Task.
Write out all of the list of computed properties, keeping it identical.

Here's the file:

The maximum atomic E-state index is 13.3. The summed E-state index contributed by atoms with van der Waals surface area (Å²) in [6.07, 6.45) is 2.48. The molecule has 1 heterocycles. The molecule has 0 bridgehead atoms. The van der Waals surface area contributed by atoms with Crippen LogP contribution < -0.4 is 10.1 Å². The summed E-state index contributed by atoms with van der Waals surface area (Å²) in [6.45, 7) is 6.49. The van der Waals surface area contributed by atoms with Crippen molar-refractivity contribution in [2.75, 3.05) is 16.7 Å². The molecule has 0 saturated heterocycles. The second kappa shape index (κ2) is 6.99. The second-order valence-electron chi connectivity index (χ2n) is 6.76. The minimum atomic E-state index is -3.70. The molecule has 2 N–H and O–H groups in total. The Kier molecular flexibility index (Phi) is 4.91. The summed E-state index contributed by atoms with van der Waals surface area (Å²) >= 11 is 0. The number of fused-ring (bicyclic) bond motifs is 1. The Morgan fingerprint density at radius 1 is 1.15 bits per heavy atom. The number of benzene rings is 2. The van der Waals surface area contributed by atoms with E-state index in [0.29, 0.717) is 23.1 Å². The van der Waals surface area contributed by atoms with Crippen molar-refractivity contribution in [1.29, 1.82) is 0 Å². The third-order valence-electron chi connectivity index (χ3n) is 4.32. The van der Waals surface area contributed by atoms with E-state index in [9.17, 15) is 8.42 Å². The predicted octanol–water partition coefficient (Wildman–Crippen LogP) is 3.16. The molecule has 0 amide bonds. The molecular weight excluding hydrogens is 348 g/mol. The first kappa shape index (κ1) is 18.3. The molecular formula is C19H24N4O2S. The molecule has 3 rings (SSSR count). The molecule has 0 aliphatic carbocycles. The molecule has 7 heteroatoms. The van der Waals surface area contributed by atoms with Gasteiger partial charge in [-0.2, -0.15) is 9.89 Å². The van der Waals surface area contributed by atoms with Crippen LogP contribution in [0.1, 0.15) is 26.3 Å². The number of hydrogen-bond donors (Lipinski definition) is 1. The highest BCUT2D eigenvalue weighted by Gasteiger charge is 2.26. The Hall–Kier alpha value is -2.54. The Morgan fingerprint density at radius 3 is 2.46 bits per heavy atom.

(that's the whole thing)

The maximum atomic E-state index is 13.3. The summed E-state index contributed by atoms with van der Waals surface area (Å²) in [6.07, 6.45) is 2.48. The molecule has 1 heterocycles. The molecule has 0 bridgehead atoms. The van der Waals surface area contributed by atoms with Crippen LogP contribution < -0.4 is 10.1 Å². The summed E-state index contributed by atoms with van der Waals surface area (Å²) in [6.45, 7) is 6.49. The van der Waals surface area contributed by atoms with Crippen molar-refractivity contribution in [2.75, 3.05) is 16.7 Å². The molecule has 0 saturated heterocycles. The second kappa shape index (κ2) is 6.99. The second-order valence-electron chi connectivity index (χ2n) is 6.76. The minimum atomic E-state index is -3.70. The molecule has 2 N–H and O–H groups in total. The Kier molecular flexibility index (Phi) is 4.91. The summed E-state index contributed by atoms with van der Waals surface area (Å²) >= 11 is 0. The number of fused-ring (bicyclic) bond motifs is 1. The Morgan fingerprint density at radius 1 is 1.15 bits per heavy atom. The number of benzene rings is 2. The van der Waals surface area contributed by atoms with E-state index in [0.29, 0.717) is 23.1 Å². The van der Waals surface area contributed by atoms with Crippen molar-refractivity contribution in [1.29, 1.82) is 0 Å². The third-order valence-electron chi connectivity index (χ3n) is 4.32. The van der Waals surface area contributed by atoms with E-state index in [9.17, 15) is 8.42 Å². The predicted octanol–water partition coefficient (Wildman–Crippen LogP) is 3.16. The molecule has 0 amide bonds. The molecular weight excluding hydrogens is 348 g/mol. The first kappa shape index (κ1) is 18.3. The molecular formula is C19H24N4O2S. The molecule has 3 rings (SSSR count). The molecule has 0 aliphatic carbocycles. The molecule has 7 heteroatoms. The van der Waals surface area contributed by atoms with Gasteiger partial charge in [-0.2, -0.15) is 9.89 Å². The van der Waals surface area contributed by atoms with Crippen LogP contribution in [0.1, 0.15) is 26.3 Å². The number of hydrogen-bond donors (Lipinski definition) is 1. The highest BCUT2D eigenvalue weighted by Gasteiger charge is 2.26. The Hall–Kier alpha value is -2.54. The Morgan fingerprint density at radius 3 is 2.46 bits per heavy atom.